Fire departments in Crawfordsville, Linden, West Lafayette, Frankfort and Kirklin came together last month to bring much-needed resources to the town of Mayfield, Kentucky, virtually flattened by an EF4 tornado on Dec. 10, 2021.
The three-day outbreak saw a total of 71 tornadoes, tracked through portions of Tennessee, Missouri, Illinois and Indiana, with Kentucky bearing the brunt. The disaster caused $3.9 billion in damages, killed 88 people and injured more than 400.
Mayfield, population 10,000, was the hardest hit, suffering 56 fatalities. Many were killed in the collapse of a candle factory housing more than 100 workers. The fire department there was completely destroyed.
“It ended up killing several people. The gentleman I spoke with said they were part of the extrication of the living and deceased people from that collapse. It was pretty bad,” said Montgomery County EMA Assistant Director Brian Campbell.
Campbell learned of the opportunity to help through Crawfordsville Fire Department Chief Scott Busenbark, whose family members live in the area. The two chose the EMA warehouse on Elmore Street as a distribution center to gather firefighting materials before hauling them to Kentucky.
What happened next was remarkable, he said. A few phone calls to other fire departments snowballed to the point the phones wouldn’t stop ringing.
“As the word spread, without asking for them, two departments donated fire trucks,” Campbell said. “I took a trailer down that was totally loaded. Things like bunker gear, boots, helmets, gloves, SCBA packs, hand tools, fire hoses — just a multitude of different items because they had virtually nothing left.”
The trucks were donated by Linden’s Madison Township Volunteer Fire Department and Frankfort Fire Department. The reserve trucks were in perfect working order and stored fully loaded with equipment, Campbell said, but were not in use.
“It was a good opportunity. When I got down there, that one fire engine from the city of Frankfort had only been there two days and they had already re-lettered it for the department,” Campbell, a former Frankfort firefighter, said. “It went immediately into service. That was nice to see when I got down there because that was one of the first trucks I worked on when I was a firefighter.”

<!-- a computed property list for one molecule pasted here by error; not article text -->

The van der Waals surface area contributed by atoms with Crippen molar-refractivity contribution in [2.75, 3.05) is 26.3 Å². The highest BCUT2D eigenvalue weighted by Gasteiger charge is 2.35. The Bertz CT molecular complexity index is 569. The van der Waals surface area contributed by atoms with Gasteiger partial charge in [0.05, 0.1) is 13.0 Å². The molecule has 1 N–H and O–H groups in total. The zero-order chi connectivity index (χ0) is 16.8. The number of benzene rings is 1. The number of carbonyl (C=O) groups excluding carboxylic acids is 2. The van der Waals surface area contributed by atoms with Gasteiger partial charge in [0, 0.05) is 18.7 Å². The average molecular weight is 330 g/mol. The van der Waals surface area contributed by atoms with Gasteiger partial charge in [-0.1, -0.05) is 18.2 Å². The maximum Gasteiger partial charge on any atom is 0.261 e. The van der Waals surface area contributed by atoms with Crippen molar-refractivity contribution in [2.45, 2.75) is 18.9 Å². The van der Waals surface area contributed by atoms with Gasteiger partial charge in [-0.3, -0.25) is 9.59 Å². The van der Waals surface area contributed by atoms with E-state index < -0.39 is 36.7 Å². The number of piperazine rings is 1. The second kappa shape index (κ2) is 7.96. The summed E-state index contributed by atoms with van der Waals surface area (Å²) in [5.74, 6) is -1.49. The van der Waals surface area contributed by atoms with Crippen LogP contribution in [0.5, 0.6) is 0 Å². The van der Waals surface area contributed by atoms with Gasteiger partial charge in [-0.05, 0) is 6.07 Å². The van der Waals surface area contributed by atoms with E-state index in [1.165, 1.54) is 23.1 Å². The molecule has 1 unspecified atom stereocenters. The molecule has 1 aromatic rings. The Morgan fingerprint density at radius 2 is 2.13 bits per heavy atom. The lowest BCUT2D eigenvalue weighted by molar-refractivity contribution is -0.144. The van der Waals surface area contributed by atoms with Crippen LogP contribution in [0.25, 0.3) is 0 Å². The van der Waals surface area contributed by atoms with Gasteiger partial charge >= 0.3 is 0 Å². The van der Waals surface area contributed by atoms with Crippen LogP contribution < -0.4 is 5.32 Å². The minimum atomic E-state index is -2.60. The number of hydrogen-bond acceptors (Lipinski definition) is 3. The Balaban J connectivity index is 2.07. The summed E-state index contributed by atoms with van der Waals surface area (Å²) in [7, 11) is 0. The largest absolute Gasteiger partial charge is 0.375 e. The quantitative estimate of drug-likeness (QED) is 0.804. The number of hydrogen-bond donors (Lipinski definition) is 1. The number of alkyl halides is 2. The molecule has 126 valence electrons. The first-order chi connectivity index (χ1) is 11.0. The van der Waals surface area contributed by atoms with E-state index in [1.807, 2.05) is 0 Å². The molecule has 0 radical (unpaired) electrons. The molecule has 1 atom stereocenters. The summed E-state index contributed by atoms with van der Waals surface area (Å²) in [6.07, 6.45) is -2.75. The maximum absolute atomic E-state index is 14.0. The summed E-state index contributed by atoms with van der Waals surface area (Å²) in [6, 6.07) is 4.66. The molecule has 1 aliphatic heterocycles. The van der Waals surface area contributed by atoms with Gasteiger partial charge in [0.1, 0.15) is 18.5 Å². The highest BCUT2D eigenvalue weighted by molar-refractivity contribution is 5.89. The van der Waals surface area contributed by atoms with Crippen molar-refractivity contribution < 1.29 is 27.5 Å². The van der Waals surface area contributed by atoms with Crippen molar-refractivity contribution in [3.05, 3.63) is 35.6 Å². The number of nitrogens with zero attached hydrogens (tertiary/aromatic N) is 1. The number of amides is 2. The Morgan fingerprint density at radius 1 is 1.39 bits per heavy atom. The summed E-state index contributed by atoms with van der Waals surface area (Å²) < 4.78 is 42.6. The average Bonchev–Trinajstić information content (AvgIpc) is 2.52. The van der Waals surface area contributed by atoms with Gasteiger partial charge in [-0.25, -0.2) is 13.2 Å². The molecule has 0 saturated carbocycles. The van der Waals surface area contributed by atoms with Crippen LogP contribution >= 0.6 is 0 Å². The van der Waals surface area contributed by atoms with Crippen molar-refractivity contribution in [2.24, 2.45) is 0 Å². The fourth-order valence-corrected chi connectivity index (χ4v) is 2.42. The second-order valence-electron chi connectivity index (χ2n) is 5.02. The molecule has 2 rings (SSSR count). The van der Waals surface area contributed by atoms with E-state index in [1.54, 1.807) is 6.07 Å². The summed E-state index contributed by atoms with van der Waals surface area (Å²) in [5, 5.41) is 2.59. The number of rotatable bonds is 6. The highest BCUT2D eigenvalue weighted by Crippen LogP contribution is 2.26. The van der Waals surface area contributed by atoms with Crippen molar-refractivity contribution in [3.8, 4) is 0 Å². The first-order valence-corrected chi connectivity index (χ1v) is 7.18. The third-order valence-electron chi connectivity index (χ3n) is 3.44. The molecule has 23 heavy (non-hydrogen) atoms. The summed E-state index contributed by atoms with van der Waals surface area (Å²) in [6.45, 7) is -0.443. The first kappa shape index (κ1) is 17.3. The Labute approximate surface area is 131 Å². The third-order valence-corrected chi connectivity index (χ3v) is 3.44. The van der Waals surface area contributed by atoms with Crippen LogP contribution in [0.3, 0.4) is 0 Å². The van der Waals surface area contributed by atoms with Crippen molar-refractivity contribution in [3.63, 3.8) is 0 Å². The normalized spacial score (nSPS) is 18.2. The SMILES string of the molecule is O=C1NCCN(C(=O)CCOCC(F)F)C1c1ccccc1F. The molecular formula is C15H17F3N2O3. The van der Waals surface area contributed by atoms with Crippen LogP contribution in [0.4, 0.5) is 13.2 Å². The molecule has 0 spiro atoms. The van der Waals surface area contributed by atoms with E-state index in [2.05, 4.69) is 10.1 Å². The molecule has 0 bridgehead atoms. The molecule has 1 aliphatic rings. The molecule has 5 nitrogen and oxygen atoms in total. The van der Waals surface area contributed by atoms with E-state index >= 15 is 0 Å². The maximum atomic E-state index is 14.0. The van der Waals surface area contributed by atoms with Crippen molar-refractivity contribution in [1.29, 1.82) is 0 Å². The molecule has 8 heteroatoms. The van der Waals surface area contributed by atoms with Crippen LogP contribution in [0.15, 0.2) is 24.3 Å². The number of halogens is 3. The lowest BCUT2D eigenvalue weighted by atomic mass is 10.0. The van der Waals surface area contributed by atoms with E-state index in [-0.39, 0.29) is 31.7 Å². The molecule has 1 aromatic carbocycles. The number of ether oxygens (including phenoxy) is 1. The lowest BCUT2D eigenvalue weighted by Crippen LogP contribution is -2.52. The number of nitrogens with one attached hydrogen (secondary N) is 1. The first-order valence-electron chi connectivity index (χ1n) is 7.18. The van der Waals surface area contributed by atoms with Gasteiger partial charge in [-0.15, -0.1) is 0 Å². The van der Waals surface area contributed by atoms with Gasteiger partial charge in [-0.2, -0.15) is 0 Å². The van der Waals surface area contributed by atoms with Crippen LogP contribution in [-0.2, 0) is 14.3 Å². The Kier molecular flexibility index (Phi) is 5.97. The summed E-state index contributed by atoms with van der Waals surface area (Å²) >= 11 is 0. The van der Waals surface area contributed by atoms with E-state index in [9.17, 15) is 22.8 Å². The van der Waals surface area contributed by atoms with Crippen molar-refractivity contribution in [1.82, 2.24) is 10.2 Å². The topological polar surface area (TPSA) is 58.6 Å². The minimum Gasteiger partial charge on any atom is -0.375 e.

The pandemic’s lingering effects have created an “astronomical” backup when ordering new equipment. Without the donations of other departments, Mayfield may have experienced up to 18 months of wait time for essential firefighting needs.
Any delays typically experienced when donating equipment, especially vehicles, were hastened via behind-the-scenes work by EMA Director Shari Harrington.
“She’s done that many times,” he said. “She’s responded to several tornadoes and hurricanes, so that just comes first nature to her.”
Madison Township Volunteer Fire Departmetn Chief Earl Heide and Frankfort Fire Department Chief Matt Stidham, who first suggested the donation of a fire engine, proved instrumental, Campbell added.
Further requests for assistance by Mayfield residents, and others affected by the rare December outbreak, will also be met.
“If they reach out, I will reach out again to the surrounding areas,” Campbell said. “Some of the ones that didn’t get the opportunity to donate may be able to next time.”
Those interested in donating to relief efforts may do so through the following methods: Text REDCROSS to 90999 to give $10 to American Red Cross Disaster Relief; call the Red Cross at 1-800-HELP-NOW (1-800-435-7669); visit www.secure.kentucky.gov; or visit www.secure.americares.org. For more information, visit www.kentuckycounselingcenter.com.
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